As Bernie Sanders contemplates making another president bid in 2020, the Vermont senator still is searching for the right way to attract more black voters who backed Hillary Clinton and effectively denied him the Democratic nomination in 2016.
His challenge was on display in Mississippi this week, where he traveled to mark the 50th anniversary of Martin Luther King’s assassination but along the way managed a clumsy critique of the Democratic Party under the nation’s first black president.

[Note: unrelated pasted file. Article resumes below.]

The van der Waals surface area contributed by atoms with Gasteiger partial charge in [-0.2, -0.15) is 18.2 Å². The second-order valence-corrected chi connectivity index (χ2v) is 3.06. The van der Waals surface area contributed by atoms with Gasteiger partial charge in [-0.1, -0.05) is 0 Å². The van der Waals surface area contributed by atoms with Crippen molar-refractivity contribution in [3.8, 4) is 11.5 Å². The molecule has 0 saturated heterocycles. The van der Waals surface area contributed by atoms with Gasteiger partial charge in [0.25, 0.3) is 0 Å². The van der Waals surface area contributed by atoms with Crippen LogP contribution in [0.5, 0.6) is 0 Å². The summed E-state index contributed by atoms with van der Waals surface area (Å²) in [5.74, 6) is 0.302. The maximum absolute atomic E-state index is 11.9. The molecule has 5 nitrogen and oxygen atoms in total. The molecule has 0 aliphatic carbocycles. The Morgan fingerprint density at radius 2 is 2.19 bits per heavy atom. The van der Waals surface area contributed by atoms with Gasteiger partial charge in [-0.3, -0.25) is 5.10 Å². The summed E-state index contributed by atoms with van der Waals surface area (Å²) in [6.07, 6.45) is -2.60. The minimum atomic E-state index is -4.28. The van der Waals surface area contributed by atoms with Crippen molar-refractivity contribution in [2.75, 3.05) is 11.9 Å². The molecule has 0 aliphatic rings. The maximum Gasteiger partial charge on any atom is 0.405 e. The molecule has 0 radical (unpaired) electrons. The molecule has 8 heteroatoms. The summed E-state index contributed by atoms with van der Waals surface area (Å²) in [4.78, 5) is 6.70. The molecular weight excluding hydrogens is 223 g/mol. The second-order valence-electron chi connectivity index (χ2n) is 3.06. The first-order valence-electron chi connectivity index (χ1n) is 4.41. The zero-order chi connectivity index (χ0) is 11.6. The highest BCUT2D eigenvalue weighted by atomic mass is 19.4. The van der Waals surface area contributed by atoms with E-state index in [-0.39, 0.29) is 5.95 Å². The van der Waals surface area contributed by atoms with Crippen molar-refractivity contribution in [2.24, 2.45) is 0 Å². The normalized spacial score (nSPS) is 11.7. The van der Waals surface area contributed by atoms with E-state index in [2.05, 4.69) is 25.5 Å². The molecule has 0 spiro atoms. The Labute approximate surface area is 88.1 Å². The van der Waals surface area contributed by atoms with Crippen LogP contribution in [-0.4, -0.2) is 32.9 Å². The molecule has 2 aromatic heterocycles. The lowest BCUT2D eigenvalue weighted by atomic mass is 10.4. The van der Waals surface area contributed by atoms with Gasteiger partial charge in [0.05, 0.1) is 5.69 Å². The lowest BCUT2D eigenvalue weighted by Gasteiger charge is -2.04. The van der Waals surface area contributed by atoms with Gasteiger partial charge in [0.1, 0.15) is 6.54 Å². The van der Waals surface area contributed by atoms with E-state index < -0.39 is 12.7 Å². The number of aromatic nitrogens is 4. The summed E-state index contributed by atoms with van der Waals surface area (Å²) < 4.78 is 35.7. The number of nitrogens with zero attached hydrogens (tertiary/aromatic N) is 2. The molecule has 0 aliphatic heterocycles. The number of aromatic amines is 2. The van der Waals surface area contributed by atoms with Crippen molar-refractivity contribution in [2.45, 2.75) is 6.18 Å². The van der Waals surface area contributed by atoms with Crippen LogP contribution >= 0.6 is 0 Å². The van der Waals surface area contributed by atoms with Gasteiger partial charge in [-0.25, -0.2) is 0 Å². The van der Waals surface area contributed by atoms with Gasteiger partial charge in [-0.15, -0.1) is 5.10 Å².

Former President Barack Obama, Sanders said, was a “charismatic individual ... an extraordinary candidate, a brilliant man.” But “behind that reality,” Sanders said, Obama led a party whose “business model” has been a “failure” for more than a decade.
It served as the latest confirmation that Sanders, even as he tries for new footholds in the black community, hasn’t mastered his precarious relationship with a key Democratic Party constituency that he will need if he hopes to reshape the party going forward, much less make another presidential run in 2020.
Sanders, who is elected in Vermont as an independent but caucuses in Washington with Democrats, has been spending more time in places dominated by black voters, including Southern states where African Americans shape Democratic primaries.